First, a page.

To determine whether inhibiting calcineurin-NFAT2 pathway might affect BCR-induced survival, the metabolic activity of the cells from both patient groups was evaluated in the presence of the VIVIT inhibitor (Figure 5E). Consistent with our previous results,6 we observed a much stronger increase of the metabolic activity in responding cells (n = 12) compared with nonresponding cells (n = 13; P < .0001). Interestingly, the almost 50% increase of the metabolic activity in responding cells was strongly repressed in the presence of the VIVIT peptide. In contrast, VIVIT treatment of the nonresponding cells led to a minor decrease in their metabolic activity, indicative of a very low toxicity effect on CLL B cells. Furthermore, VIVIT treatment in stimulated responding B cells resulted in metabolic levels comparable with those of the nonresponding B cells, indicating that VIVIT treatment can fully repress NFAT-driven activation pathway in responder cases. In addition, at the opposite of IgM stimulation, ionomycin treatment, that increased NFAT2 transcriptional activity of the nonresponding cells (supplemental Figure 4B), also resulted in a substantial enhancement of the metabolic activity (supplemental Figure 4D). Indeed, an ionomycin-driven activation of the metabolic activity also was observed in responding cells albeit to a lower extend than IgM stimulation. Overall, these results demonstrated that BCR-induced cell survival necessitates the calcium-NFAT signaling pathway and treatment with VIVIT altered the deleterious survival of the most responsive cells.
IgM-induced B-cell survival is relevant for CLL clinical outcome
Finally, we investigated whether the ability to discriminate between responder and nonresponder patients according to their BCR-NFAT pathway activation might be of a clinical relevance. PFS and OS were assessed for the 77 untreated patients enrolled in our study, with a median follow-up of 48.6 and 60.4 months, respectively. PFS was significantly different between the responder and nonresponder group. Although median PFS was not reached for the nonresponder group, the median PFS was 20.3 months for the responder group (Figure 6A; P < .0001, log-rank test). These results demonstrate the pathophysiologic relevance of measuring IgM-induced metabolic activity in CLL B cells. Absence of BCR signaling capacity in vitro was clearly restricted to patients with stable disease, whereas IgM-induced B-cell survival advantage was associated with disease progression. Moreover, individual assessment of the early intermediates argues for the necessity of minimal amounts of these effectors to provoke cellular activation (supplemental Table 2). Even more strikingly, overall survival analysis revealed a clear difference between both groups. Median survival in the responder group was 74.2 months, whereas it was not reached in the nonresponder group. With a median follow up of 60.4 months, only 1 patient died in the nonresponder group, and from a CLL unrelated disease (Figure 6B; P = .0002, log-rank test). Therefore, IgM-induced B-cell survival advantage represents a functional predictor of the aggressive clinical course of CLL.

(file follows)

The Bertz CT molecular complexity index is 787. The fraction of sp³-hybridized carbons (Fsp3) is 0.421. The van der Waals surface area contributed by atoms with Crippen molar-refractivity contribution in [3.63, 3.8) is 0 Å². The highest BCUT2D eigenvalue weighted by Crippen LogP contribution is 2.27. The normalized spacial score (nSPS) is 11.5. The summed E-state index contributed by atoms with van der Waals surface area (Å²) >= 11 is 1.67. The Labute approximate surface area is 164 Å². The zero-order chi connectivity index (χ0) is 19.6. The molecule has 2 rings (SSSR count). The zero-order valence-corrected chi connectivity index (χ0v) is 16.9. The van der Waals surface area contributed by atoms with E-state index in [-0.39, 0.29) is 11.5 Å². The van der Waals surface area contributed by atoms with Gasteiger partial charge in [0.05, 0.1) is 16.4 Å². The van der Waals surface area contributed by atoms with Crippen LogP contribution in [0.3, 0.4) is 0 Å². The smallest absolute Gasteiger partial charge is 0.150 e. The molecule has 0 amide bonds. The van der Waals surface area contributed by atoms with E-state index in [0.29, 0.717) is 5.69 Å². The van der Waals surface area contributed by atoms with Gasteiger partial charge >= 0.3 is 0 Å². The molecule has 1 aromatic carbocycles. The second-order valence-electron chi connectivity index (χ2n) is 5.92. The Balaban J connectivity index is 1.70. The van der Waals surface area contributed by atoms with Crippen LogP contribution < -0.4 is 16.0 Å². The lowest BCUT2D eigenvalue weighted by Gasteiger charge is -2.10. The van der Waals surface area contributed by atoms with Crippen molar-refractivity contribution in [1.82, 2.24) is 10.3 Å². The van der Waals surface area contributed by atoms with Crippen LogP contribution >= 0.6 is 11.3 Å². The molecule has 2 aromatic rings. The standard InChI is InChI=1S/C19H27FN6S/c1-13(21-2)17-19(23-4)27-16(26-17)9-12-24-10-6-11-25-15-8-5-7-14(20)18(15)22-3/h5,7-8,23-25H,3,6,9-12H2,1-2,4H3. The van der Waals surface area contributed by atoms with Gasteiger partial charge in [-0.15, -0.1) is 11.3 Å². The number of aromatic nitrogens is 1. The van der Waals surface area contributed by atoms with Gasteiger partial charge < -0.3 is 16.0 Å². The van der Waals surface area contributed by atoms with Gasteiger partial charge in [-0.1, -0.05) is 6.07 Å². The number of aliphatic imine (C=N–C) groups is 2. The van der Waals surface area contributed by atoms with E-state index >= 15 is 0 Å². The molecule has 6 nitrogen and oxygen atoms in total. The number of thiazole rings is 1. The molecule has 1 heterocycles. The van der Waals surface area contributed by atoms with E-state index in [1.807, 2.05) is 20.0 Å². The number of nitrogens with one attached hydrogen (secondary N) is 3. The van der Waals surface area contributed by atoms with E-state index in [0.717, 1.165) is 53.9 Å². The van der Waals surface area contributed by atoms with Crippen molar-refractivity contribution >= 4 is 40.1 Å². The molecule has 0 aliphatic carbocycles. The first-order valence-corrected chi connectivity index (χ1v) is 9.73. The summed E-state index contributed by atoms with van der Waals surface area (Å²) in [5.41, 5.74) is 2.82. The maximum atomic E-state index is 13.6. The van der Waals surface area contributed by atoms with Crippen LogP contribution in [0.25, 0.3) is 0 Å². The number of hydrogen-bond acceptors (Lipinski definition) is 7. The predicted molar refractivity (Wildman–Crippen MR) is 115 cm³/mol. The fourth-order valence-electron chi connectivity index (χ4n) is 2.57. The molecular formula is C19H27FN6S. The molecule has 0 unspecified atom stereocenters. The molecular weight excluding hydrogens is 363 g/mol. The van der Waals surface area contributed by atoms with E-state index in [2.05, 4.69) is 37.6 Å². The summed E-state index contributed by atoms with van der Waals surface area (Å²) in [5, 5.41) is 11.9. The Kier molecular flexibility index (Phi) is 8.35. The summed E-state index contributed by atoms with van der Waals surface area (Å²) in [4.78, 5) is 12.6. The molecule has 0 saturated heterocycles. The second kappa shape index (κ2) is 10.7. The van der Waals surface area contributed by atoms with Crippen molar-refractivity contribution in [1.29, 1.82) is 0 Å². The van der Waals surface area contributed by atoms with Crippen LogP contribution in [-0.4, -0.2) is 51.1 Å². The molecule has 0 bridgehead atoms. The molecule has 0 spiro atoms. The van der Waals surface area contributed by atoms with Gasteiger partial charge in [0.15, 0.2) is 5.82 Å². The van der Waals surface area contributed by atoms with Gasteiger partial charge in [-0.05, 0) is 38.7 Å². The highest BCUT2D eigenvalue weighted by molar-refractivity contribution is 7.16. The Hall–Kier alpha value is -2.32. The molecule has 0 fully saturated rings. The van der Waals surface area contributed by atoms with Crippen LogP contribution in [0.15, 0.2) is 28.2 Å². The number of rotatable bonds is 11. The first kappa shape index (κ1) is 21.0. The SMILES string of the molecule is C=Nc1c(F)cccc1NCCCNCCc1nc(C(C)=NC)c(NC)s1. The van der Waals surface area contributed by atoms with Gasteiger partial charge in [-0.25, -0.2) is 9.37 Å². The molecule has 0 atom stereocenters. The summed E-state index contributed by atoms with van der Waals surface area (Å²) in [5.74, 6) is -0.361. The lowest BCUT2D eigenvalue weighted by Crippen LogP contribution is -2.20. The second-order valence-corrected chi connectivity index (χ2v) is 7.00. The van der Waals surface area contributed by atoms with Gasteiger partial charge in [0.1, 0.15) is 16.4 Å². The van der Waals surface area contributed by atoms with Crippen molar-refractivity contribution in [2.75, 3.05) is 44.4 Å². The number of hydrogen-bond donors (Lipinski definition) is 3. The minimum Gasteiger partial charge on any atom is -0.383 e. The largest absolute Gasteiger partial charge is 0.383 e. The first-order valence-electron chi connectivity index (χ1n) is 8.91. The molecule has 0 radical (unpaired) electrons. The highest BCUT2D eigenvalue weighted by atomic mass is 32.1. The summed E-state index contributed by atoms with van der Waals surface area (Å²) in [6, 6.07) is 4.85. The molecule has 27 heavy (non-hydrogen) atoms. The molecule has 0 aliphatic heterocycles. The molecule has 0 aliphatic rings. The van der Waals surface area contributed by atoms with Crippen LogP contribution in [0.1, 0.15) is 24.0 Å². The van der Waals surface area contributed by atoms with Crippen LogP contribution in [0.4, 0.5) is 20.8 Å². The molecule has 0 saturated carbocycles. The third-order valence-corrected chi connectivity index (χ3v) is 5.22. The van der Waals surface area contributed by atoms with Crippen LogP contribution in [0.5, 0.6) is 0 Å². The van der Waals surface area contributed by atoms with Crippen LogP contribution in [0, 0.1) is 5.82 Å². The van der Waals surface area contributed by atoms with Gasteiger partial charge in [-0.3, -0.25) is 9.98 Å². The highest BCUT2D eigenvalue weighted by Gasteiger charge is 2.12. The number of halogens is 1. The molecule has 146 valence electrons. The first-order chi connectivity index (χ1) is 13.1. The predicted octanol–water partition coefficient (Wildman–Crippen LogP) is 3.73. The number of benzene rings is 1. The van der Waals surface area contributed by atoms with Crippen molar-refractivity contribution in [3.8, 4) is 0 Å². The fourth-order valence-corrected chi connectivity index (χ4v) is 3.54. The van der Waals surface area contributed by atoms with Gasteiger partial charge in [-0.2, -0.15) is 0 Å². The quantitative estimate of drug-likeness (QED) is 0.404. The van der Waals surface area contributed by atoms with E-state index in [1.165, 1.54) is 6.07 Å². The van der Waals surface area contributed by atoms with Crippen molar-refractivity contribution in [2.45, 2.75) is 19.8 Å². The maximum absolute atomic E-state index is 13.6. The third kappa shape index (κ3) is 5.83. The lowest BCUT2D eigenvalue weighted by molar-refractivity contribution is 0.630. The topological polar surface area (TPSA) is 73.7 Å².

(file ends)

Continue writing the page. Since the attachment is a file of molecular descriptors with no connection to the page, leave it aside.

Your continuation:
Numerous reports, including ours, indicate an important role for BCR signaling in CLL pathogenesis and disease progression.6,7,10,33 Previously, we have demonstrated that, in vitro, BCR ligation induces a survival advantage in CLL B cells isolated from patients with unfavorable prognostic factors.6 Here, we demonstrate that the differential advantage observed in vitro translates into a striking difference for patient disease evolution. BCR unresponsiveness is clearly restricted to stable CLL cases, whereas BCR signaling capacity is associated with disease progression, shorter PFS, and shortened OS. At present, the common prognostic parameters used in the evaluation of CLL do not allow to observe such a discriminative overall survival between the 2 groups. The potential prognostic use of this novel assessment is under investigation on a larger cohort of fully annotated CLL cases by multivariate analysis with the established prognostic markers.